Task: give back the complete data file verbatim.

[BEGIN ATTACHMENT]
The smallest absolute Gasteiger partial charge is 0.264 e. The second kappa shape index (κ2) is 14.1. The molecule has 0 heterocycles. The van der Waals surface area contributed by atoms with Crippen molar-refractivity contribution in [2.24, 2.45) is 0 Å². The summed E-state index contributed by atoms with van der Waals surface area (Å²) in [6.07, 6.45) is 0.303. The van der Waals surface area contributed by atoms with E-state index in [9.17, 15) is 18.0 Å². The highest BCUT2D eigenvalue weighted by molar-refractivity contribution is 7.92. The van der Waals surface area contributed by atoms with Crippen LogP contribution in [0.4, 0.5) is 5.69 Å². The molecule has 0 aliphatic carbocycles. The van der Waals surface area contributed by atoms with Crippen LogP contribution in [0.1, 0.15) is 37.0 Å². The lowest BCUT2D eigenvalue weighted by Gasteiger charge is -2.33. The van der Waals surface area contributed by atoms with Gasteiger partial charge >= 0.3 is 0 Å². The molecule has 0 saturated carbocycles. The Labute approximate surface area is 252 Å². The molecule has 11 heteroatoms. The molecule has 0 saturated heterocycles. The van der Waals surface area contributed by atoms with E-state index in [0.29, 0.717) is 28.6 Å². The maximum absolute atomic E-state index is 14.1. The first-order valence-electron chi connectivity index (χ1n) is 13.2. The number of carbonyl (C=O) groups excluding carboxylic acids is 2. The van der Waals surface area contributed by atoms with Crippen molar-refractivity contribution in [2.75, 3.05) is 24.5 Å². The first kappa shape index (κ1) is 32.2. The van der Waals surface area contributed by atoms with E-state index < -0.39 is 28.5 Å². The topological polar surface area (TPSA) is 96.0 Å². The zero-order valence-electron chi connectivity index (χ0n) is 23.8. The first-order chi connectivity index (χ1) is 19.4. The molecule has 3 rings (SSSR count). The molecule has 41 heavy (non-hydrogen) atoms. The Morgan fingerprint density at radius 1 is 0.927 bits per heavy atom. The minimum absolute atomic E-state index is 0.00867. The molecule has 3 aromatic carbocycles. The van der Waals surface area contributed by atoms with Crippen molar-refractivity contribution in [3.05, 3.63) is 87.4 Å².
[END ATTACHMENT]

The smallest absolute Gasteiger partial charge is 0.264 e. The second kappa shape index (κ2) is 14.1. The molecule has 0 heterocycles. The van der Waals surface area contributed by atoms with Crippen molar-refractivity contribution in [2.24, 2.45) is 0 Å². The summed E-state index contributed by atoms with van der Waals surface area (Å²) in [6.07, 6.45) is 0.303. The van der Waals surface area contributed by atoms with E-state index in [9.17, 15) is 18.0 Å². The highest BCUT2D eigenvalue weighted by molar-refractivity contribution is 7.92. The van der Waals surface area contributed by atoms with Crippen LogP contribution in [0.4, 0.5) is 5.69 Å². The molecule has 0 aliphatic carbocycles. The van der Waals surface area contributed by atoms with Crippen LogP contribution in [0.1, 0.15) is 37.0 Å². The lowest BCUT2D eigenvalue weighted by Gasteiger charge is -2.33. The van der Waals surface area contributed by atoms with Gasteiger partial charge >= 0.3 is 0 Å². The molecule has 0 saturated carbocycles. The Labute approximate surface area is 252 Å². The molecule has 11 heteroatoms. The molecule has 0 saturated heterocycles. The van der Waals surface area contributed by atoms with E-state index in [0.29, 0.717) is 28.6 Å². The maximum absolute atomic E-state index is 14.1. The first-order valence-electron chi connectivity index (χ1n) is 13.2. The number of carbonyl (C=O) groups excluding carboxylic acids is 2. The van der Waals surface area contributed by atoms with Crippen molar-refractivity contribution in [2.75, 3.05) is 24.5 Å². The first kappa shape index (κ1) is 32.2. The van der Waals surface area contributed by atoms with E-state index < -0.39 is 28.5 Å². The topological polar surface area (TPSA) is 96.0 Å². The zero-order valence-electron chi connectivity index (χ0n) is 23.8. The first-order chi connectivity index (χ1) is 19.4. The molecule has 3 rings (SSSR count). The molecule has 41 heavy (non-hydrogen) atoms. The Morgan fingerprint density at radius 1 is 0.927 bits per heavy atom. The minimum absolute atomic E-state index is 0.00867. The molecule has 3 aromatic carbocycles. The van der Waals surface area contributed by atoms with Crippen molar-refractivity contribution in [3.05, 3.63) is 87.4 Å².